There might be some people passing by to warn! I'll
have to raise the countryside! We'll "

"Let's start then; it'll be easy to follow the tracks if
we begin right off!

"Tell us what happened as we go!" Dave was quite
beside himself with excitement.

The man savagely stamped the wad that had been his
gag deep into the snow. Then he turned toward the
northern edge of the wood. Dave's mind was keyed to
its sharpest, as he tried to think out some plan of immedi-
ate action, but it was the more thoroughgoing Bob whose
inspiration helped the most. He paused suddenly.

"Oh, I say! Let's stop a second! That's the paper he
gagged you with ! None of us looked at it at all! Maybe
it might"

"Won't do any harm to look, if you can make head or
tail of it, chewed that a-way. I doubt it's more than any
old thing he had handy in his pocket though. Let's
hurry!" The man turned back without much show of
enthusiasm and watched Bob dig up the half-chewed pulp
from the snow.


A few minutes' effort at reading the legend soon con-
vinced them that their seeming loss of time had been well
spent. The paper was the upper portion of an official
hand bill or notice. Almost illegible from wind and
weather, it must have been roughly torn down from some
place where it had been posted. Its five minutes' lodge-
ment crumpled in the prisoner's mouth had not served to
make it the more readable, but between them the anxious
little group in the glade contrived to make enough of it
to serve their purpose far better than they had hoped
when they paused to look it over.

The paper was part of an official notice of the county
offering to all and sundry the sum of $1000 reward for the
capture, alive or dead, of a certain James Fitzpatrick,
alias Captain Fitz, alias Sandy Flash, twice a deserter
from the American army under Washington, now said to
be at large within the bounds of the said County of Ches-
ter, terrorizing the people, robbing the highways, waging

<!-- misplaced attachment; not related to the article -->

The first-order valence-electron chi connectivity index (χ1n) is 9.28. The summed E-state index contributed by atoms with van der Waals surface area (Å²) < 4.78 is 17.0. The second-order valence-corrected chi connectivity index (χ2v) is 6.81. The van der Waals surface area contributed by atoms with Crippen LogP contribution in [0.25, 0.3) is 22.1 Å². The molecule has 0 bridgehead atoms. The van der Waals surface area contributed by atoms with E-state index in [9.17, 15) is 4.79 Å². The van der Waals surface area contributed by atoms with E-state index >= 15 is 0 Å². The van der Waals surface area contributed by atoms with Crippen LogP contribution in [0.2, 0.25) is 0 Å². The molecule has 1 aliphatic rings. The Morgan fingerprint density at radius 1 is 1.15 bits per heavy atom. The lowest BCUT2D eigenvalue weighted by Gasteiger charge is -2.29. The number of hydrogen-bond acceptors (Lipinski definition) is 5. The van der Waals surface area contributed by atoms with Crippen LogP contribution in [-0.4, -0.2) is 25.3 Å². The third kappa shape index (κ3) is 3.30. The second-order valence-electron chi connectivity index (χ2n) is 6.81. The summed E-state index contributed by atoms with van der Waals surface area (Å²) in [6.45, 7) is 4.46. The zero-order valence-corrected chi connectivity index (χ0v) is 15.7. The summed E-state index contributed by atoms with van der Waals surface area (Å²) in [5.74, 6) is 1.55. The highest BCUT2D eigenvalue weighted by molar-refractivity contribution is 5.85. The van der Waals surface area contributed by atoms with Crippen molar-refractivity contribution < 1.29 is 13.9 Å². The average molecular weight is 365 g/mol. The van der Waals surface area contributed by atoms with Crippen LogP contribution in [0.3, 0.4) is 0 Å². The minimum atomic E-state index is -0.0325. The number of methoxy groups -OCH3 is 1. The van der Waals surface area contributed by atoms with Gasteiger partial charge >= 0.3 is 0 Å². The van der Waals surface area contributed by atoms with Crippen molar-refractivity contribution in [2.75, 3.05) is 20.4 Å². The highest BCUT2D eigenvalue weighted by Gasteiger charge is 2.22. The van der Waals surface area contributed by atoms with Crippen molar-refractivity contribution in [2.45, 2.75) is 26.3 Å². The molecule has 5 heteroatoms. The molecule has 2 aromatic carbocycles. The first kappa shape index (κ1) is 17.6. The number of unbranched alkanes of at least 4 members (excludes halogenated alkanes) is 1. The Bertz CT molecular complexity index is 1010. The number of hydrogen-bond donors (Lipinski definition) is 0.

cruel war on patriotic Whig farmers and making it un-
safe, especially, for the tax collectors to venture abroad
without guard. The description followed. Tall, broad-
shouldered, of enormous strength, yet notedly active and
swift of foot, hair bright red the recent victim cried out
as he read aloud the items.

"I knew it! The man himself! The very spit of him!
His hair was red as a burning rick and his arms like the
beam of a Kennett plow! Sandy Flash! Why, he's

"Sandy Flash!" Dave's voice shrilled high. "The
highwayman from Hand's Pass! He'd never come here
so far away, yet "


"It couldn't be any one else! I knew it!" The man
shook the ragged paper at the boys excitedly. "To think
the ruffian nearly choked the life from me with the reward
for his own capture! It's like I've heard tell of him.
Hand's Pass, did you say? Why "

"Yes, in the Valley, where the Great Road to Lancaster
climbs over the hills," replied Dave, who had once visited
kinsfolk close by Duffryn Mawr and so knew the Valley
country well.

"I know that," answered the man, "but that's not the
only place he keeps hidden in from all the hue and cry
that's hot upon him for the villainy he's done the tax men
and the rest. I wish it were, but the rascal has a secret
place near where I come from out in Newlin. And he's
been seen, too, in West Bradford, more's the pity.
Only a"

"What more does the paper have on it? I say, we'd
best begin to get something done." Bob had been listen-
ing as eagerly as Dave, but felt that the time called for
action, not a recital of the highwayman's secret lairs.

They bent once more to decipher the rumpled, sodden
handbill, but little of value could be made of it. There
was a description of an accomplice of Sandy Flash, one
Mordecai Dougherty, with a lesser reward for his capture.
Colonel Andrew Boyd, of Sadsbury, Lieutenant of the
County of Chester, had a line calling upon all law-abiding
men to unite in capturing both outlaws, dead or alive.